Those disparities persist because schools punish students, typically those with emotional and behavioral disabilities, for behavior that is associated with their disabilities, a violation of federal laws, said Daniel J. Losen, the director of the Center for Civil Rights Remedies, an initiative at the Civil Rights Project/Proyecto Derechos Civiles, based at the University of California, Los Angeles.

"Since the law says you should never suspend a student because of their disability, if [discipline] was done right, there would be no difference [in the data] between kids with disabilities and their peers," he said.

Suspension Patterns

Eighteen percent of all secondary school students with disabilities are suspended from school, twice the rate of their counterparts who are not enrolled in special education programs. For each major racial and ethnic group, suspension rates for students with disabilities exceed those of their peers. In both general and special education in secondary schools, black, Latino, and American Indian students have higher suspension rates than white and Asian youths.

In the 1988 case of Honig v. Doe, the U.S. Supreme Court set limits on how schools can discipline students under the Individuals with Disabilities Act. In that case, the court ruled that schools may not exclude students with disabilities from class unless a panel of educators determine that the disruptive or dangerous behavior at issue is not associated with his or her disability, even if that disability is emotional or behavioral.

Under the IDEA, a suspension for more than 10 days triggers a "manifestation determination," where a team decides if the offending behavior is related to the student's disability. But for suspensions of less than 10 days, no such determination is required.

But schools don't always scrutinize shorter-term suspensions or classroom removals as carefully, researchers say, and they don't always analyze discipline data enough to recognize troubling patterns of discipline for students with disabilities.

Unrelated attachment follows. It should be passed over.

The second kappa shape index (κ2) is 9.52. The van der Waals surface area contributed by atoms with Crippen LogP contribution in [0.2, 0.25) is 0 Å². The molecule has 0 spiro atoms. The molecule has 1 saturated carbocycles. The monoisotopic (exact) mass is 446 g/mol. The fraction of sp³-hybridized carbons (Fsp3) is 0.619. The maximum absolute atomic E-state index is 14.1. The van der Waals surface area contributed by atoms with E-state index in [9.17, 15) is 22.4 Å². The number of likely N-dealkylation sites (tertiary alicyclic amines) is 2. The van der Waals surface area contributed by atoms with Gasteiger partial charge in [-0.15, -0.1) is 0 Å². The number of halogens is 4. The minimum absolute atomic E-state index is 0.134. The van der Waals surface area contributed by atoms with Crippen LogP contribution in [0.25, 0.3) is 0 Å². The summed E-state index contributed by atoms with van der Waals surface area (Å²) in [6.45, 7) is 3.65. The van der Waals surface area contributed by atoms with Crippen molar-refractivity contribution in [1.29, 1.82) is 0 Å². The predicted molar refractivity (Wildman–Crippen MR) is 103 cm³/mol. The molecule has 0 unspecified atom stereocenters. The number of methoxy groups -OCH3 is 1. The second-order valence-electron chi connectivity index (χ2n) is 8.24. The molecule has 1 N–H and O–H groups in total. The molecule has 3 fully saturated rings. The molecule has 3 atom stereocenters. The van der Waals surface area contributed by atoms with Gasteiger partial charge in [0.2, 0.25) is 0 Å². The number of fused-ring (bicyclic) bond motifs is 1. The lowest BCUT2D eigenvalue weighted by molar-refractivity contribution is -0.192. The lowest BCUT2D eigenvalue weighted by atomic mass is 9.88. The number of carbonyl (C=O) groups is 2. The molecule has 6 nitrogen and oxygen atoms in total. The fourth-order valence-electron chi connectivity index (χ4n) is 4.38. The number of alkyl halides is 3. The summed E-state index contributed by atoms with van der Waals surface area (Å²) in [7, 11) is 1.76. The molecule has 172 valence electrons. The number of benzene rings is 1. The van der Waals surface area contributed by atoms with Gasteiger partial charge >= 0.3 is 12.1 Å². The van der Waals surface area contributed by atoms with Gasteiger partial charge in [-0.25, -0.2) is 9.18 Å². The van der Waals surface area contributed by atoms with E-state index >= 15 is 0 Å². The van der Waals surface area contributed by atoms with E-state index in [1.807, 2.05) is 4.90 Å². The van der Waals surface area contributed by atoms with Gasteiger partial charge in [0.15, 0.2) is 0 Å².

Those patterns can develop because teachers in mainstream classrooms may not be familiar with the individualized education programs, or IEPs, of special education students, they may be poorly trained to address behavioral issues, or they may not recognize that disruptive behavior is associated with an emotional or behavioral disability, Mr. Losen said. Schools may also face pressure from parents and teachers to remove disruptive students from the classroom, regardless of whether the behavior is disability-related.

What's more, resource-strained schools often fail to adequately or consistently provide such services as counseling and individual support to students with emotional disabilities, which is the subgroup of special education students that is usually the target of unfair discipline, he said.

"Those kids more than any others should absolutely be getting all kinds of behavioral supports and services," Mr. Losen said.

Students with emotional and behavioral disabilities are also frequently funneled into what civil rights advocates call the "school-to-prison pipeline" when they are reprimanded or arrested by school-based police officers who may not be aware of their special educational needs, those advocates said.